The primary theme of recent weeks continues, with a focus on the subject of love. First John compares it to a parent’s care, and asserts that our faith and the love it lifts up will “conquer the world.” Jesus summarizes his teaching for the disciples in our gospel text as loving one another. But as we repeatedly see in the headlines, it can often be very difficult to see concrete evidence of that love -- especially when the news media focuses its coverage on violence and natural disaster rather than the countless acts of love and kindness done in the midst of difficult circumstances.
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God’s persistence results in changing the basics of the covenant — sour grapes and written on the heart. Paul calls for us to be persistent in faithfulness, in holding to the truth in a confusing world. Jesus calls us to be as persistent approaching a just and loving God in prayer. If a woman with no power can persist in pestering an unjust judge until justice is done, won’t it be more likely that God will respond to our prayers?
Bob Ove Mark Ellingsen Ron Love Bill Thomas Bonnie Bates Frank Ramirez
Jeremiah 31:27-34 A 2018 poll conducted by the Pew Research Center found that 61% of Americans believe in a God who judges them based on what they have done. This was in line with an earlier Baylor University poll finding 47.4% of Americans have an angry god. Most of us have not really heard the word of this lesson about a New Covenant with a God who will remember our sin no more (v.34).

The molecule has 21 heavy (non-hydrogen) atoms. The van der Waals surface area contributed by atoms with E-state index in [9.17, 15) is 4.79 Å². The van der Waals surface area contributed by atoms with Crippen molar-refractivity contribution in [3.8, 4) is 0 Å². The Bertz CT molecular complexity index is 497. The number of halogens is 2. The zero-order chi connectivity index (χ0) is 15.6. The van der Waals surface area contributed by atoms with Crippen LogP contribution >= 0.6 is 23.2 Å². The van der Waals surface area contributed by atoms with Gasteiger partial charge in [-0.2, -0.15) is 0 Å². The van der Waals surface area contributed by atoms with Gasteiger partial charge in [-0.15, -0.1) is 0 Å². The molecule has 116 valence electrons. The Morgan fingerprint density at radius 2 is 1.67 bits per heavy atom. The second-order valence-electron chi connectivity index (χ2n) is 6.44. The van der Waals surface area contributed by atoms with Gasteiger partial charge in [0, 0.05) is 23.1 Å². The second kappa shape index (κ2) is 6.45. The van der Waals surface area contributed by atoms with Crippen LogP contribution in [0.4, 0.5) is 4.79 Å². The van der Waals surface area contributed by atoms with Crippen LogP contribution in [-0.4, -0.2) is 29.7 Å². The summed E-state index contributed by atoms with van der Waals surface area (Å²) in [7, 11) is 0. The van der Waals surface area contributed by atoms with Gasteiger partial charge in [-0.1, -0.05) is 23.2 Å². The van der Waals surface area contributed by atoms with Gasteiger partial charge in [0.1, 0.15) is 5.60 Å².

“Jesus told them a parable about their need to pray and not lose heart.” (v. 1)
Good morning girls and boys,
I am so glad to see you this morning. Are you ready to hear my children’s message today? (children respond) Ears and hearts open?
Let’s suppose you want to use your neighbor’s bicycle for an errand. Your neighbor is selfish and sometimes a bully. But you keep on asking and asking. Finally he/she relents and says, “Okay you have been bugging and bugging me, you may use my bicycle.”
Contents “Written On Our Hearts” by Peter Andrew Smith
Written On Our Hearts by Peter Andrew Smith Jeremiah 31:27-34
“Okay guys, good practice.” Coach blew the whistle and waved at the players to gather around him. “You’re starting to really come along. Chapel service is in thirty minutes so you’ve got time to get yourself a drink or a snack after hitting the showers.”
The players cheered and headed off the field to get ready for the next activity.
Anyone who has suffered any sort of trauma in life will know what it is to have bad dreams. Nightmares often start early in life so that quite small children can be deeply disturbed by them. Sometimes they seem to occur for no reason, but at other times they follow a traumatic experience, or are the result of some worry or anxiety.
This sermon is a retelling in a contemporary setting of the Parable of the Widow and the Judge. The harsh character of the Judge is exaggerated. The imaginary law clerk is made especially wimpish to highlight the arrogance of the Judge.
The Widow, as in the original parable, is the strongest character in the drama, although outwardly she appears to be the weakest.
This sermon emphasizes the biblical theme of the reversal of roles, and the triumph of faithfulness over human power.